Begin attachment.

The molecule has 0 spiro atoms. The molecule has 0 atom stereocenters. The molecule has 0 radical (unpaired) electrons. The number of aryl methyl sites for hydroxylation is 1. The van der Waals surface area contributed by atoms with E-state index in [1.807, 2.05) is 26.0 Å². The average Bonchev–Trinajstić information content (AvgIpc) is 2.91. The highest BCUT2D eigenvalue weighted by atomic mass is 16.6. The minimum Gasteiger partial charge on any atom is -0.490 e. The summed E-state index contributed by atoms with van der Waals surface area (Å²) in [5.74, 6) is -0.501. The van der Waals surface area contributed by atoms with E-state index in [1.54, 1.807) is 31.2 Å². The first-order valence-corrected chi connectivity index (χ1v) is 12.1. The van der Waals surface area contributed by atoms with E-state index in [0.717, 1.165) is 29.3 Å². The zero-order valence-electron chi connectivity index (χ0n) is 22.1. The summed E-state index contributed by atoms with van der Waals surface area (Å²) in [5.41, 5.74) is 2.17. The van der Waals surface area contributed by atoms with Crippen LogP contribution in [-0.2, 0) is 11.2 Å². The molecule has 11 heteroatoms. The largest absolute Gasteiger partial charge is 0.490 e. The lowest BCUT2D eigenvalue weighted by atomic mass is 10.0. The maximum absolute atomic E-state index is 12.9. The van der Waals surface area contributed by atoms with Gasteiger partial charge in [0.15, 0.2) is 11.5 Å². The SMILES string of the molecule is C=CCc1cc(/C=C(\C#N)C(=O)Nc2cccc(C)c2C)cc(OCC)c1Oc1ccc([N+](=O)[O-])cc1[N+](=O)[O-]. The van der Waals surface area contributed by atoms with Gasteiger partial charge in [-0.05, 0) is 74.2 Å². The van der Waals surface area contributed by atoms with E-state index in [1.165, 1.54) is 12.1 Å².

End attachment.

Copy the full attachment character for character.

The molecule has 0 spiro atoms. The molecule has 0 atom stereocenters. The molecule has 0 radical (unpaired) electrons. The number of aryl methyl sites for hydroxylation is 1. The van der Waals surface area contributed by atoms with E-state index in [1.807, 2.05) is 26.0 Å². The average Bonchev–Trinajstić information content (AvgIpc) is 2.91. The highest BCUT2D eigenvalue weighted by atomic mass is 16.6. The minimum Gasteiger partial charge on any atom is -0.490 e. The summed E-state index contributed by atoms with van der Waals surface area (Å²) in [5.74, 6) is -0.501. The van der Waals surface area contributed by atoms with E-state index in [1.54, 1.807) is 31.2 Å². The first-order valence-corrected chi connectivity index (χ1v) is 12.1. The van der Waals surface area contributed by atoms with E-state index in [0.717, 1.165) is 29.3 Å². The zero-order valence-electron chi connectivity index (χ0n) is 22.1. The summed E-state index contributed by atoms with van der Waals surface area (Å²) in [5.41, 5.74) is 2.17. The van der Waals surface area contributed by atoms with Crippen LogP contribution in [-0.2, 0) is 11.2 Å². The molecule has 11 heteroatoms. The largest absolute Gasteiger partial charge is 0.490 e. The lowest BCUT2D eigenvalue weighted by atomic mass is 10.0. The maximum absolute atomic E-state index is 12.9. The van der Waals surface area contributed by atoms with Gasteiger partial charge in [0.15, 0.2) is 11.5 Å². The SMILES string of the molecule is C=CCc1cc(/C=C(\C#N)C(=O)Nc2cccc(C)c2C)cc(OCC)c1Oc1ccc([N+](=O)[O-])cc1[N+](=O)[O-]. The van der Waals surface area contributed by atoms with Gasteiger partial charge in [-0.05, 0) is 74.2 Å². The van der Waals surface area contributed by atoms with E-state index in [1.165, 1.54) is 12.1 Å².